Sensing Time is an installation piece that allows people to adjust their perception of time in order to better empathize with other organisms and planetary events.

This project was created as a 24-hour project in collaboration with Herin Haramoto, Julian Jimsa, and Maria Jose Tamayo as part of the Designing Sensing course during the CIID Interaction Design Programme in 2020. As the brief, we were asked to imagine how technology could augment human senses in order to better sense our planet in the face of climate change.

Technology and Evolution

When considering how technology might be used to augment our senses in the future, we first explored how senses have evolved in the past. Since the beginning, sensory organs in all creatures have been pushed to evolve based on the specific environmental pressures they face. Dogs developed a strong sense of smell and birds developed sharper vision because it helped them to survive given their environmental context.

While this is undoubtedly useful, the velocity at which a species can evolve biologically is limited by how quickly genetics can mutate through successive reproductive generations. However, evolutional psychologist Stephen Pinker provides a theory for how humans have been able to augment biological evolution through a phenomenon that he calls the “cognitive niche.” Essentially, through the use of reasoning, technology, and collaboration, humans have been able to overcome fixed evolutionary defenses of other organisms thus allowing us to increase our survival rate.

A modern and commonly cited example of this is the invention of the bicycle. While humans are innately one of the least energy efficient animals when it comes to transportation, a human on a bicycle easily outcompetes everything else.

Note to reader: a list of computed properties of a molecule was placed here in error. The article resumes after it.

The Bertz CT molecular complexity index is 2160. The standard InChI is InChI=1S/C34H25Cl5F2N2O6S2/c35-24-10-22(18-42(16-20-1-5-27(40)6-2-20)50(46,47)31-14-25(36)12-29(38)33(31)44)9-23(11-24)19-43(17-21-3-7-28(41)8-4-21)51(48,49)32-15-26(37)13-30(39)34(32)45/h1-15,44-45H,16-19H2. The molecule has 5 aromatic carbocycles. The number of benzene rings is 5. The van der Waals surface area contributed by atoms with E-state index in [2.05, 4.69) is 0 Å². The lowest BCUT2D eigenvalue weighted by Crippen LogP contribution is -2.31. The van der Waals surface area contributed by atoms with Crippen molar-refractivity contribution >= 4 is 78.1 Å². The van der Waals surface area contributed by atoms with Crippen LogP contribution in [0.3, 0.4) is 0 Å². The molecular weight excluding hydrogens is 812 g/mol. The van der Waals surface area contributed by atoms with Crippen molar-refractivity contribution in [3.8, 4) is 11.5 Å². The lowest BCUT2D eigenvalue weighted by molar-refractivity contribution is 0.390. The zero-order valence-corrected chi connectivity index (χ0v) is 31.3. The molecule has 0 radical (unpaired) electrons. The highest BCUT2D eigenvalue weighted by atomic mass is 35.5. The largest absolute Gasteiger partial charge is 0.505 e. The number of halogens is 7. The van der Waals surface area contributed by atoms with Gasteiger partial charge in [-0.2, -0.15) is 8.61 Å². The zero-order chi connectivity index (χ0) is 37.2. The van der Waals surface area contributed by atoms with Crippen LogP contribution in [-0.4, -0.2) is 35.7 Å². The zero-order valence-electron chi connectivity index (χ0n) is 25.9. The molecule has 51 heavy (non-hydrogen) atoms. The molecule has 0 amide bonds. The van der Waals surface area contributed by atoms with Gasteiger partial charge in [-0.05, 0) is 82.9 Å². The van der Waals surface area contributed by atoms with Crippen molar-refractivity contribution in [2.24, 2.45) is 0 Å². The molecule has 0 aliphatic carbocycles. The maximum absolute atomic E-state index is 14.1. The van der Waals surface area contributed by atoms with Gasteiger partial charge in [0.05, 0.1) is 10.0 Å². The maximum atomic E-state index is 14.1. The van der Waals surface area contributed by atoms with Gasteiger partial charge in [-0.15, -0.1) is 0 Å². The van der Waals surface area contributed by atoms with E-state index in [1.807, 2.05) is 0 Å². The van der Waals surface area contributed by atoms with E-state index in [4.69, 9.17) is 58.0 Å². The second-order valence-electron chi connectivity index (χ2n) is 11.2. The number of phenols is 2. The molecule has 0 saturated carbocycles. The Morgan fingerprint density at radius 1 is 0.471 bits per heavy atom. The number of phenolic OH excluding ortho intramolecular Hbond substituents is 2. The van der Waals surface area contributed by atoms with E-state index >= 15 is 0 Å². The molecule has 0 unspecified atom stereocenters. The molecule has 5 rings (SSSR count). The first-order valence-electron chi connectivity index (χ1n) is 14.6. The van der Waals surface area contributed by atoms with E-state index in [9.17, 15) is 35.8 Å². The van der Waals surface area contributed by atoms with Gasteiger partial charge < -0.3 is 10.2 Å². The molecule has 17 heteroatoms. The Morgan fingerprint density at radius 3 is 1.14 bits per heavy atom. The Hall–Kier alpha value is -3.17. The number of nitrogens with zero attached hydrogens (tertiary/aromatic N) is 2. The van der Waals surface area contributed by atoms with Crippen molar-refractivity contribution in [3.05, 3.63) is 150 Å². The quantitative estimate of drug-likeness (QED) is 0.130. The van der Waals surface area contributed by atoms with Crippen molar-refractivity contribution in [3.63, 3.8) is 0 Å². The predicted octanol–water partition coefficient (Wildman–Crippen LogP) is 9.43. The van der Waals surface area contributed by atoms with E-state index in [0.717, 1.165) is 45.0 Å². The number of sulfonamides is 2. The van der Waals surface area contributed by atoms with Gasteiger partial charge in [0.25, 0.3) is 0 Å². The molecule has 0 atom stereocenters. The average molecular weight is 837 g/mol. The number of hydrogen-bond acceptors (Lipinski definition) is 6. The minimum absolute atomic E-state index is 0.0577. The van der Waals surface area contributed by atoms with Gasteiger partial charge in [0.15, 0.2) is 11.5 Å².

Scientific American

Sensing Planetary Events

Early bodystorming of potential interactions and concepts. Here we used sensors to tie glacier movements on a projection to our rhythm of breathing.

Over the last few thousand years, the competitive advantage of humans over other species has moved the Earth into a new geological epoch referred to as the Anthropocene, in which human activity has a significant impact on the Earth’s geology and ecosystems. Because of this, the environmental pressures that humans face today look very different than before.

Over the long term, our species’ survival depends less on our ability to perceive and act on our immediate environment and more on our ability to perceive and act on a planetary scale. It appears, however, that much of the horrifying stimulus that might push us to action - global warming, glacial melt, mass extinction, ecosystem collapse - happen so slowly that our senses cannot detect them. Without the ability to perceive, our instinct to act is deadened.


Stilland Moving Center

Biographic Magazine

When brainstorming how we might augment our perception, we found inspiration under the annals of film and camera. We found existing timelapse and slow motion videos that captured the speed of nature in a way that brought invisible rhythms and events to life. We explored the use of different sensors and inputs to bring those images to life. And we are especially inspired by Ray and Charles Eames' documentary film "Powers of Ten" in it's abilities to help people perceive different spatial scales.


Sensing Time is an installation piece that allows people to adjust their perception of time in order to better empathize with other organisms and planetary events.

The device allows someone to slow down and speed up time on the objects in the frame by moving the device forwards and backwards. By moving the device backwards, one may clearly see the individual flaps of a bee’s wing. By moving the device forwards, one can see the “rhythm of breathing” of a glacier over decades.

By moving non-human rhythms closer to the speed of “human rhythm”, the hope is that we can more instinctively empathize with non-human phenomena.